Europeans Find Shared Borders Are No Border At All
Italy alone took in 30,000 "immigrants" from Tunisia in the last few months following the revolutionary overthrow of the old regime. Thus far, Europeans have been unable to stem the tide of humanity from failing states (not "failed", exactly, but well on their way thanks to rampant corruption, "big man" politics and cultural decline).
These kinds of numbers constitute a threat to Europe that some see as akin to the mass migrations of Germanic tribes into the weakened Roman Empire -- or in some ways, the migration of Europeans into the Americas then populated by aboriginal empires and fiefdoms.
Italy and other southern European nations have taken a short-sighted view to this abuse of its borders -- essentially, giving visas and amnesties to the economic queue-jumpers. Rather than face up to their responsibiities as the gatekeepers of Europe, they allow these masses of people to wander north into the relatively more prosperous welfare states of France, Germany and Denmark. Let the chumps up north deal with these de facto colonizers -- we've got other problems to deal with, like how we're going to spend the northerners' Euros on our pensions for our still-dark haired retirees.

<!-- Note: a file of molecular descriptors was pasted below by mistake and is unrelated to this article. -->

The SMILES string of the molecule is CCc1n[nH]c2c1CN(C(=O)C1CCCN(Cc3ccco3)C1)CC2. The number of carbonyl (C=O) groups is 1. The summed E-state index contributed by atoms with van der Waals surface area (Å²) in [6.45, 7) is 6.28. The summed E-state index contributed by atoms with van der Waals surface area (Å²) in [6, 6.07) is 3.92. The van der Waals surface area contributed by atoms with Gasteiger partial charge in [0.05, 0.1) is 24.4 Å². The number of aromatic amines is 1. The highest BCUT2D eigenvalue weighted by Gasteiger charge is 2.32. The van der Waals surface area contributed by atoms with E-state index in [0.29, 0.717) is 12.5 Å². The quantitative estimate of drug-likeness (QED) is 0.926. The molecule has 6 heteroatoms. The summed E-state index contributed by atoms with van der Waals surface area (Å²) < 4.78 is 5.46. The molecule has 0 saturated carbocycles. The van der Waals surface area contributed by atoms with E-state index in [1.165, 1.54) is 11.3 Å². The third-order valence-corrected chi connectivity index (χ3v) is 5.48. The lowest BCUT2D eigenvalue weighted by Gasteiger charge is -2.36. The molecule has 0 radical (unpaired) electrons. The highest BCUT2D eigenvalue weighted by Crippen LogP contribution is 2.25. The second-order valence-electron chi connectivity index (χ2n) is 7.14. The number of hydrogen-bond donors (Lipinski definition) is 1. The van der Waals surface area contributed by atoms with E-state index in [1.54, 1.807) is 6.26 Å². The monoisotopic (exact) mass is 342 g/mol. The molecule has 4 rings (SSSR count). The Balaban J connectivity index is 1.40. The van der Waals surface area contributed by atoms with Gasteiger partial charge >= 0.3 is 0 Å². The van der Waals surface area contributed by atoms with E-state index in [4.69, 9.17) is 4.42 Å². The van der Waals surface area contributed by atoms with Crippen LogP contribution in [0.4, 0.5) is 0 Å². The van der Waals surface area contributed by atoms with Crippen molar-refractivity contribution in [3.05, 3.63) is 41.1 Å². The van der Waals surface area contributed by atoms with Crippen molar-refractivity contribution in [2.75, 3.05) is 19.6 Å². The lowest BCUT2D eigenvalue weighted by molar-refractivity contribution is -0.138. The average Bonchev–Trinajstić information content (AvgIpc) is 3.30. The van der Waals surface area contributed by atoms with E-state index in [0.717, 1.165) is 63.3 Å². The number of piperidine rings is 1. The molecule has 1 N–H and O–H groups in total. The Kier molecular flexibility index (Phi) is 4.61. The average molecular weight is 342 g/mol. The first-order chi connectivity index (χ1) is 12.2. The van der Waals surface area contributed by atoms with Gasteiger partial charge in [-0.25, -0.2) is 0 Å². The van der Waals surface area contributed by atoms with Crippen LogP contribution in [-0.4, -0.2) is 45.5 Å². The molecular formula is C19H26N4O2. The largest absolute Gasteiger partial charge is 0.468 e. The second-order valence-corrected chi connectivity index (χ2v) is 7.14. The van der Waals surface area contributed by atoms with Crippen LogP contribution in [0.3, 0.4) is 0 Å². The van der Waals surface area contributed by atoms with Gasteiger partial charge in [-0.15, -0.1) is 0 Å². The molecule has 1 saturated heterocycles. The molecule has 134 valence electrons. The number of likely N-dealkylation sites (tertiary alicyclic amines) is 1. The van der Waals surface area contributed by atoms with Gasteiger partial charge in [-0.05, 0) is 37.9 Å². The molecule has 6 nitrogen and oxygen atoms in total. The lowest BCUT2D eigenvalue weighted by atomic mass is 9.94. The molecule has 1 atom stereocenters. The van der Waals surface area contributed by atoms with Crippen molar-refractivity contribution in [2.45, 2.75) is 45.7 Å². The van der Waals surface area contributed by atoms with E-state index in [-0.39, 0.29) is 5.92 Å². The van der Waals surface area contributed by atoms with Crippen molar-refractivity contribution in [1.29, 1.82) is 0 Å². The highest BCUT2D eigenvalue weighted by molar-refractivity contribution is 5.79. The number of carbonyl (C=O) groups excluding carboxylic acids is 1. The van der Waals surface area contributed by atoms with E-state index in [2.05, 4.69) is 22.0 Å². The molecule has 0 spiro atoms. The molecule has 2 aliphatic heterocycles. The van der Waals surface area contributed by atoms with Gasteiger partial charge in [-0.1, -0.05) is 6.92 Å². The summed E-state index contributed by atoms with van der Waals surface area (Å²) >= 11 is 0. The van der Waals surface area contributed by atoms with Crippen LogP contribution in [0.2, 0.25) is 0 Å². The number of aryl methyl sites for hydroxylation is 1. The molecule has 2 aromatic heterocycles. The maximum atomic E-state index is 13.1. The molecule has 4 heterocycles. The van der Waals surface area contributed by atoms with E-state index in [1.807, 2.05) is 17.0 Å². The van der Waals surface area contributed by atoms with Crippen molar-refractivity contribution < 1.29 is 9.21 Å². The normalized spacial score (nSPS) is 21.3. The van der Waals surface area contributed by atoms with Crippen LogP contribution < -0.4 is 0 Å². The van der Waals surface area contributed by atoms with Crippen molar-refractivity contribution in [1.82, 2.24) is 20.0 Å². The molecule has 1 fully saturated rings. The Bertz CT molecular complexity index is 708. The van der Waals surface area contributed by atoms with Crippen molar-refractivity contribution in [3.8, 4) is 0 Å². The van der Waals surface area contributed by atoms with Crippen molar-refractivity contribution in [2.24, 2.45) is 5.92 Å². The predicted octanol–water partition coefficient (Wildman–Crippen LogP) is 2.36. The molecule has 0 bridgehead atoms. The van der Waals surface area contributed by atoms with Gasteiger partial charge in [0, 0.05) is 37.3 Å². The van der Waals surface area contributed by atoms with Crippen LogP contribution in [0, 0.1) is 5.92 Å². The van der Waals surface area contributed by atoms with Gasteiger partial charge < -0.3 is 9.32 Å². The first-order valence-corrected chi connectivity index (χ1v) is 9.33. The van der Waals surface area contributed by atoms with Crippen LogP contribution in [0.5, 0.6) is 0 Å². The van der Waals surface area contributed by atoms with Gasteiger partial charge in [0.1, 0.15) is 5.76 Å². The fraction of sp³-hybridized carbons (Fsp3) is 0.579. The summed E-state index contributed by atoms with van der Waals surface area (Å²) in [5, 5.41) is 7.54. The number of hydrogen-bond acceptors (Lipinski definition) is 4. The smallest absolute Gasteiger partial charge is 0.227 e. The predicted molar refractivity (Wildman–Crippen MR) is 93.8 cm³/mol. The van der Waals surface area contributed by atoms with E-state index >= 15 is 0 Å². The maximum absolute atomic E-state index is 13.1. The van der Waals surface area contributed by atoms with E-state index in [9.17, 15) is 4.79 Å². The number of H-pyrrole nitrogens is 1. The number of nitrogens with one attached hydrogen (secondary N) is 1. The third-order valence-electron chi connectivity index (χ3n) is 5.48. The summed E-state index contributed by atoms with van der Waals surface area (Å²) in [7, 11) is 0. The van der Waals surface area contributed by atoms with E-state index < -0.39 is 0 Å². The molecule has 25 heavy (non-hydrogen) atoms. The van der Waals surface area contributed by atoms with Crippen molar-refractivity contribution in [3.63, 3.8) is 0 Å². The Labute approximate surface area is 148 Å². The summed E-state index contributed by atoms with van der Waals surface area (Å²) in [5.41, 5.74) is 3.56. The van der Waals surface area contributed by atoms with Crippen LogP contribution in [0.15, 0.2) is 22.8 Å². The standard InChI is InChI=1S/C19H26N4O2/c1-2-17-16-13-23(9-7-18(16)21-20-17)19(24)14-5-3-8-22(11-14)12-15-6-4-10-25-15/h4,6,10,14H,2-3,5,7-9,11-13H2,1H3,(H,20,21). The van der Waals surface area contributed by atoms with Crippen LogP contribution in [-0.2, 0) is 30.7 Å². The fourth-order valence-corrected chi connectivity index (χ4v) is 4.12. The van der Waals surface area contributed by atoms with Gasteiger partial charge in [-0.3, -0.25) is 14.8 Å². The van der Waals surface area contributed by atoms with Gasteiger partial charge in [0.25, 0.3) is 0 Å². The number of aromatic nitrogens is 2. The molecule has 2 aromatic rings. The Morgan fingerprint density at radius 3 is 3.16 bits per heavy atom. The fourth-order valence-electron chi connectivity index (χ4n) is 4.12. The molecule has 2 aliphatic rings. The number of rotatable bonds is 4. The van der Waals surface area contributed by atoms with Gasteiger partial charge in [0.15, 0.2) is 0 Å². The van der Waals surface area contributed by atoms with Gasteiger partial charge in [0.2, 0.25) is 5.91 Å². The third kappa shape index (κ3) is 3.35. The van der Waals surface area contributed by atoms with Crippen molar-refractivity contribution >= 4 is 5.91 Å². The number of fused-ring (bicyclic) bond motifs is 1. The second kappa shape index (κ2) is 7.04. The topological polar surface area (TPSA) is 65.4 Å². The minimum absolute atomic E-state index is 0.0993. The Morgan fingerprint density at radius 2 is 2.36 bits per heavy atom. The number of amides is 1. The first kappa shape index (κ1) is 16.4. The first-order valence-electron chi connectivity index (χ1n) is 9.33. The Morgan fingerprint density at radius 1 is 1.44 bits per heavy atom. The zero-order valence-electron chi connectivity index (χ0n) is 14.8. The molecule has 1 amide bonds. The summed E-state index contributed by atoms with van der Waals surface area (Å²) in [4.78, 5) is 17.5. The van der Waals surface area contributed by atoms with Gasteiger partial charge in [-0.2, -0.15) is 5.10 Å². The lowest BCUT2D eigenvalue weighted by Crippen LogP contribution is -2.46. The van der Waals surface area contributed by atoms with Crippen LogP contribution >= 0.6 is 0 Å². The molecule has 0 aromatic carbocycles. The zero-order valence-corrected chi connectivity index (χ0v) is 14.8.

If slow-brained bureaucrats in Europe have concluded that all Tunisians are legitimate refugees by virtue of the revolution (which is now effectively over, even if no one yet knows what will replace the old dictator), then the continent will need to prepare not merely for these tens of thousands, but millions of "immigrants" from across the newly-lit Arab world. Indeed, why stop there? If Egyptians, Libyans, Syrians and Bahrainis follow the precedent, what is to stop the residents of virtually every country to the south except Israel and South Africa from claiming shelter on economic or humanitarian grounds?
The revolutions in the Arab world are supposed to end the use of Europe as a safety valve for maladjusted and kleptocratic states. Yet the test case of Tunisia shows events have only exacerbated the problem. The people have chosen not to remake their country with a new democracy, but to get out while the getting's good.
In these circumstances, it is understandable, even laudable for France to close its borders to Italy. Now the gatekeepers of Europe will have a greater incentive to deal with the issues rather than passing them on to their neigbors.
Jonathon Narvey is the Editor of The Propagandist